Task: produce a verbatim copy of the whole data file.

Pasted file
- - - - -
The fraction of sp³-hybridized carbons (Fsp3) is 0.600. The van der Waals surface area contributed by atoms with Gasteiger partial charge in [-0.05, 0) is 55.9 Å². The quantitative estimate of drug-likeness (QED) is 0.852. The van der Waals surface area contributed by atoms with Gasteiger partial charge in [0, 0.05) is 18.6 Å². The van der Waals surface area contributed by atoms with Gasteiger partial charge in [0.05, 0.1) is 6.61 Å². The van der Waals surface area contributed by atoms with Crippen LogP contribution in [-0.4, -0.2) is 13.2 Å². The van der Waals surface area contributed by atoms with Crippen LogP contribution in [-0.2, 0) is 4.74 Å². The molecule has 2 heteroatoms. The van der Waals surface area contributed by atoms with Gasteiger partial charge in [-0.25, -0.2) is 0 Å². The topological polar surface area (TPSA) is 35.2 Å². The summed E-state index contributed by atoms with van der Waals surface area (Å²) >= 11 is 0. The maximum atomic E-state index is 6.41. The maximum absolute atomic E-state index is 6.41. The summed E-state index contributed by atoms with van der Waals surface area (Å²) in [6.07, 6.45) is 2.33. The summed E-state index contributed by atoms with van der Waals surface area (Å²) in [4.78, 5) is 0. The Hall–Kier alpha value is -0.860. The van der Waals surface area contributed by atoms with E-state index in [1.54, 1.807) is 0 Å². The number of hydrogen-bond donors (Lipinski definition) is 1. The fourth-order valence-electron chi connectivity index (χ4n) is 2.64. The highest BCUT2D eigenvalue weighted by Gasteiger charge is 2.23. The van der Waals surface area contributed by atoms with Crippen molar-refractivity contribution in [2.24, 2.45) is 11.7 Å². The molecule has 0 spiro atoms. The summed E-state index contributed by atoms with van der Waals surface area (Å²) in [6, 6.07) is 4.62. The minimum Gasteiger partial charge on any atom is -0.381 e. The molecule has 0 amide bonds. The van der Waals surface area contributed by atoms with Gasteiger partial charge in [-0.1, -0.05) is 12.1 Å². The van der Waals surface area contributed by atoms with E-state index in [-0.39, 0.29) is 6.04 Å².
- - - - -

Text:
The fraction of sp³-hybridized carbons (Fsp3) is 0.600. The van der Waals surface area contributed by atoms with Gasteiger partial charge in [-0.05, 0) is 55.9 Å². The quantitative estimate of drug-likeness (QED) is 0.852. The van der Waals surface area contributed by atoms with Gasteiger partial charge in [0, 0.05) is 18.6 Å². The van der Waals surface area contributed by atoms with Gasteiger partial charge in [0.05, 0.1) is 6.61 Å². The van der Waals surface area contributed by atoms with Crippen LogP contribution in [-0.4, -0.2) is 13.2 Å². The van der Waals surface area contributed by atoms with Crippen LogP contribution in [-0.2, 0) is 4.74 Å². The molecule has 2 heteroatoms. The van der Waals surface area contributed by atoms with Gasteiger partial charge in [-0.25, -0.2) is 0 Å². The topological polar surface area (TPSA) is 35.2 Å². The summed E-state index contributed by atoms with van der Waals surface area (Å²) >= 11 is 0. The maximum atomic E-state index is 6.41. The maximum absolute atomic E-state index is 6.41. The summed E-state index contributed by atoms with van der Waals surface area (Å²) in [6.07, 6.45) is 2.33. The summed E-state index contributed by atoms with van der Waals surface area (Å²) in [4.78, 5) is 0. The Hall–Kier alpha value is -0.860. The van der Waals surface area contributed by atoms with E-state index in [1.54, 1.807) is 0 Å². The number of hydrogen-bond donors (Lipinski definition) is 1. The fourth-order valence-electron chi connectivity index (χ4n) is 2.64. The highest BCUT2D eigenvalue weighted by Gasteiger charge is 2.23. The van der Waals surface area contributed by atoms with Crippen molar-refractivity contribution in [2.24, 2.45) is 11.7 Å². The molecule has 0 spiro atoms. The summed E-state index contributed by atoms with van der Waals surface area (Å²) in [6, 6.07) is 4.62. The minimum Gasteiger partial charge on any atom is -0.381 e. The molecule has 0 amide bonds. The van der Waals surface area contributed by atoms with Gasteiger partial charge in [-0.1, -0.05) is 12.1 Å². The van der Waals surface area contributed by atoms with E-state index in [-0.39, 0.29) is 6.04 Å².